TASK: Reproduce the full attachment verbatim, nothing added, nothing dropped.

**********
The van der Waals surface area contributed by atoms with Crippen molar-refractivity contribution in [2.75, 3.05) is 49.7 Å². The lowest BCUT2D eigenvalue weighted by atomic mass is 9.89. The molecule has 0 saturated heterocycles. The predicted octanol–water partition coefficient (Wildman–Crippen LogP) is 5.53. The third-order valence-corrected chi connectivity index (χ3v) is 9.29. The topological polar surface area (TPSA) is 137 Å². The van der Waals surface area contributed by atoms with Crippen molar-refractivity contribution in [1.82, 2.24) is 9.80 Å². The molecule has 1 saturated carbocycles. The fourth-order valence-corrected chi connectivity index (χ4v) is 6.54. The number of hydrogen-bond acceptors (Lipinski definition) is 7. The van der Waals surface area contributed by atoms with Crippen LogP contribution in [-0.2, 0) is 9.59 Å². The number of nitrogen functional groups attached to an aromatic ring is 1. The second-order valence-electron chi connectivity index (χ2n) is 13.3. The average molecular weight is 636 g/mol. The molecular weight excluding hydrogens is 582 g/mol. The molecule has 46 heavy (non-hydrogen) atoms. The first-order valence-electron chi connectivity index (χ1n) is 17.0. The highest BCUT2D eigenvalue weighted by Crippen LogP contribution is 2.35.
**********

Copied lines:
The van der Waals surface area contributed by atoms with Crippen molar-refractivity contribution in [2.75, 3.05) is 49.7 Å². The lowest BCUT2D eigenvalue weighted by atomic mass is 9.89. The molecule has 0 saturated heterocycles. The predicted octanol–water partition coefficient (Wildman–Crippen LogP) is 5.53. The third-order valence-corrected chi connectivity index (χ3v) is 9.29. The topological polar surface area (TPSA) is 137 Å². The van der Waals surface area contributed by atoms with Crippen molar-refractivity contribution in [1.82, 2.24) is 9.80 Å². The molecule has 1 saturated carbocycles. The fourth-order valence-corrected chi connectivity index (χ4v) is 6.54. The number of hydrogen-bond acceptors (Lipinski definition) is 7. The van der Waals surface area contributed by atoms with Crippen LogP contribution in [-0.2, 0) is 9.59 Å². The number of nitrogen functional groups attached to an aromatic ring is 1. The second-order valence-electron chi connectivity index (χ2n) is 13.3. The average molecular weight is 636 g/mol. The molecular weight excluding hydrogens is 582 g/mol. The molecule has 46 heavy (non-hydrogen) atoms. The first-order valence-electron chi connectivity index (χ1n) is 17.0. The highest BCUT2D eigenvalue weighted by Crippen LogP contribution is 2.35.